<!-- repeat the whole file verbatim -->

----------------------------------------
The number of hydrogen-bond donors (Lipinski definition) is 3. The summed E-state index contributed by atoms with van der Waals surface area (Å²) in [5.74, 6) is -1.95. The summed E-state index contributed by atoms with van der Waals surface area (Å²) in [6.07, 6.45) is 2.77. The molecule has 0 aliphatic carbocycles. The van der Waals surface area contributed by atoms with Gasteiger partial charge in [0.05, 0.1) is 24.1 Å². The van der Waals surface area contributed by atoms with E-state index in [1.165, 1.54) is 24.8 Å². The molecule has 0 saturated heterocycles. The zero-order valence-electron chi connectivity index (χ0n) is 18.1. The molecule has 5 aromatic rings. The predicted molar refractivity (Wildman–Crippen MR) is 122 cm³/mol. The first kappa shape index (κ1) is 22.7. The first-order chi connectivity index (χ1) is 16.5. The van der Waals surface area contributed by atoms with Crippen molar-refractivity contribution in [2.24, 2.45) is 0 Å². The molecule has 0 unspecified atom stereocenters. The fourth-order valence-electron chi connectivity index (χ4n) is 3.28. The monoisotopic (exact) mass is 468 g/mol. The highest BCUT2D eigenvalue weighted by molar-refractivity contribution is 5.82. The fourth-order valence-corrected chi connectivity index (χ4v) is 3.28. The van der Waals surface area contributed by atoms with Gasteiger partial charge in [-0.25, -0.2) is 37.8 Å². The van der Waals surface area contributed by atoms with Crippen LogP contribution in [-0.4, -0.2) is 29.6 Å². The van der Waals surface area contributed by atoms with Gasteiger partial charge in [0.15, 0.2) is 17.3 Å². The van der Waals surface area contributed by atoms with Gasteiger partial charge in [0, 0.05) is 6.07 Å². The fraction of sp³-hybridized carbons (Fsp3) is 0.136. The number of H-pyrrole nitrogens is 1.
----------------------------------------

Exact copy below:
The number of hydrogen-bond donors (Lipinski definition) is 3. The summed E-state index contributed by atoms with van der Waals surface area (Å²) in [5.74, 6) is -1.95. The summed E-state index contributed by atoms with van der Waals surface area (Å²) in [6.07, 6.45) is 2.77. The molecule has 0 aliphatic carbocycles. The van der Waals surface area contributed by atoms with Gasteiger partial charge in [0.05, 0.1) is 24.1 Å². The van der Waals surface area contributed by atoms with E-state index in [1.165, 1.54) is 24.8 Å². The molecule has 0 saturated heterocycles. The zero-order valence-electron chi connectivity index (χ0n) is 18.1. The molecule has 5 aromatic rings. The predicted molar refractivity (Wildman–Crippen MR) is 122 cm³/mol. The first kappa shape index (κ1) is 22.7. The first-order chi connectivity index (χ1) is 16.5. The van der Waals surface area contributed by atoms with Crippen molar-refractivity contribution in [2.24, 2.45) is 0 Å². The molecule has 0 unspecified atom stereocenters. The fourth-order valence-electron chi connectivity index (χ4n) is 3.28. The monoisotopic (exact) mass is 468 g/mol. The highest BCUT2D eigenvalue weighted by molar-refractivity contribution is 5.82. The fourth-order valence-corrected chi connectivity index (χ4v) is 3.28. The van der Waals surface area contributed by atoms with Gasteiger partial charge in [-0.25, -0.2) is 37.8 Å². The van der Waals surface area contributed by atoms with Crippen LogP contribution in [-0.4, -0.2) is 29.6 Å². The van der Waals surface area contributed by atoms with Gasteiger partial charge in [0.15, 0.2) is 17.3 Å². The van der Waals surface area contributed by atoms with Gasteiger partial charge in [0, 0.05) is 6.07 Å². The fraction of sp³-hybridized carbons (Fsp3) is 0.136. The number of H-pyrrole nitrogens is 1.